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Mitchell v James, Court of Appeal

23 July 2002
The issues

Part 36 – costs.

The facts

The Claimants brought an action for specific performance of an oral agreement relating to shares. They submitted an offer to settle prior to the action being commenced, which was entitled “a Part 36 Offer”. The Offer included an offer that each side pay its own costs. At Trial, the Judge described it as a marginal issue as to whether, in respect of the substantive Order itself, the Claimant had done better than his Part 36 Offer. The Claimant argued that having regard to the Costs Order, the balance was swung in the Claimant’s favour and that therefore they were entitled to indemnity costs.

The decision

It was not intended that terms as to costs should be included in a Part 36 Offer. This was because Part 36 Rule 14 applied whenever an offer was accepted without the permission of the Court being needed. (Part 36.14 provides that when the offer is accepted, the Claimant is entitled to his costs up to the date upon which the Defendant to a Claimant’s offer serves Notice of Acceptance). The wording of 36.14 did not indicate that the parties could agree other terms. Similarly, the Practice Direction at 7.2 and 7.5 was not consistent with a term as to costs being part of a Part 36 Offer. Moreover, Rule 36.21 (costs consequences where Claimant does better than he proposed in his Part 36 Offer) referred to a Defendant being held liable for “the Judgment” against a Defendant being more advantageous to the Claimant than the offer. These words were intended to refer to the substantive issues in the case and not the ancilliary issues of costs. Moreover, it would cause difficulties in cases where the Judge was required to assess costs at the end of the Trial. Nothing however in Part 36 permitted a party to include a term as to costs as part of a Part 36 Offer for the purpose of getting an Order for costs on an indemnity basis.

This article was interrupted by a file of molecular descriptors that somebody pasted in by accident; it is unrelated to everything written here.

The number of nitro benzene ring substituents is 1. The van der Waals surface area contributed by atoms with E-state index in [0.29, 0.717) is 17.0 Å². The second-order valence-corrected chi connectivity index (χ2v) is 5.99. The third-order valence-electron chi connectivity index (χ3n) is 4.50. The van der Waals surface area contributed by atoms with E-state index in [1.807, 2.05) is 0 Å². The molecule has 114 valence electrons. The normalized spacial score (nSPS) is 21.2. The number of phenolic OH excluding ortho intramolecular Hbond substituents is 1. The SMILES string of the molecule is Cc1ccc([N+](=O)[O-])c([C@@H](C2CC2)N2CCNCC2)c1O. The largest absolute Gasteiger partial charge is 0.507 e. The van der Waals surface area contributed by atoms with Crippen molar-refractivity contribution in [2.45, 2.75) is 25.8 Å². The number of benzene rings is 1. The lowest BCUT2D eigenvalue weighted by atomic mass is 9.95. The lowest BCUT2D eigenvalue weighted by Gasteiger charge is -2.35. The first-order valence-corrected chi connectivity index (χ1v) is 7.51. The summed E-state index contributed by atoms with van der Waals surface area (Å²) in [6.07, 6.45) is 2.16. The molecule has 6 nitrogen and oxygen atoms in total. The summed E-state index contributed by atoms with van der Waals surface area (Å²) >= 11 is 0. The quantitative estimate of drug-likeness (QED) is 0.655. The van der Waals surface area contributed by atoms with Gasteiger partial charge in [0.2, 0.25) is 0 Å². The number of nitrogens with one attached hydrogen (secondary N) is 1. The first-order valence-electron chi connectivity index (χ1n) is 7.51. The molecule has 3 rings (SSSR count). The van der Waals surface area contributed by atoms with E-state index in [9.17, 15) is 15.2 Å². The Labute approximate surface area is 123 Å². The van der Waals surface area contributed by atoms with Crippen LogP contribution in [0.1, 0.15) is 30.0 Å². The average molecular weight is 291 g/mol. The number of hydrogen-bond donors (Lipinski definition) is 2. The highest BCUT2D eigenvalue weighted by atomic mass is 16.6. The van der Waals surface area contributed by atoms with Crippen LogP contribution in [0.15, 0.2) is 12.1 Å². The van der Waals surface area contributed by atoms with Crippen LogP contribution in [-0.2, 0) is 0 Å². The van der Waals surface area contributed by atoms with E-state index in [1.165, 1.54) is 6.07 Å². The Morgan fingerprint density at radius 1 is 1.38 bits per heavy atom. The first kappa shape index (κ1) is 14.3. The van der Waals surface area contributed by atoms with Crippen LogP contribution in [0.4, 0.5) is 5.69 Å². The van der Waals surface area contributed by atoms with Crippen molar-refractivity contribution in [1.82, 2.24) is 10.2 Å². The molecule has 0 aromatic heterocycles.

Comments

This case highlights a problem with the Part 36 regime. In damages and money cases, it is relatively easy for a Claimant or a Defendant to propose a settlement which they may be in a position to better at Trial. However, in cases like this of specific performance or cases relating to the delivery up of land etc, it is hard to see how a “compromise” offer can be put on any realistic basis without making some concession as to costs as part of the offer. One would have thought that the offer put forward by the Claimant in this case was wholly within the spirit of the Rules and of the Reforms generally and to that extent, the decision of the Court of Appeal is perhaps surprising.

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The content on this page is provided for the purposes of general interest and information. It contains only brief summaries of aspects of the subject matter and does not provide comprehensive statements of the law. It does not constitute legal advice and does not provide a substitute for it.

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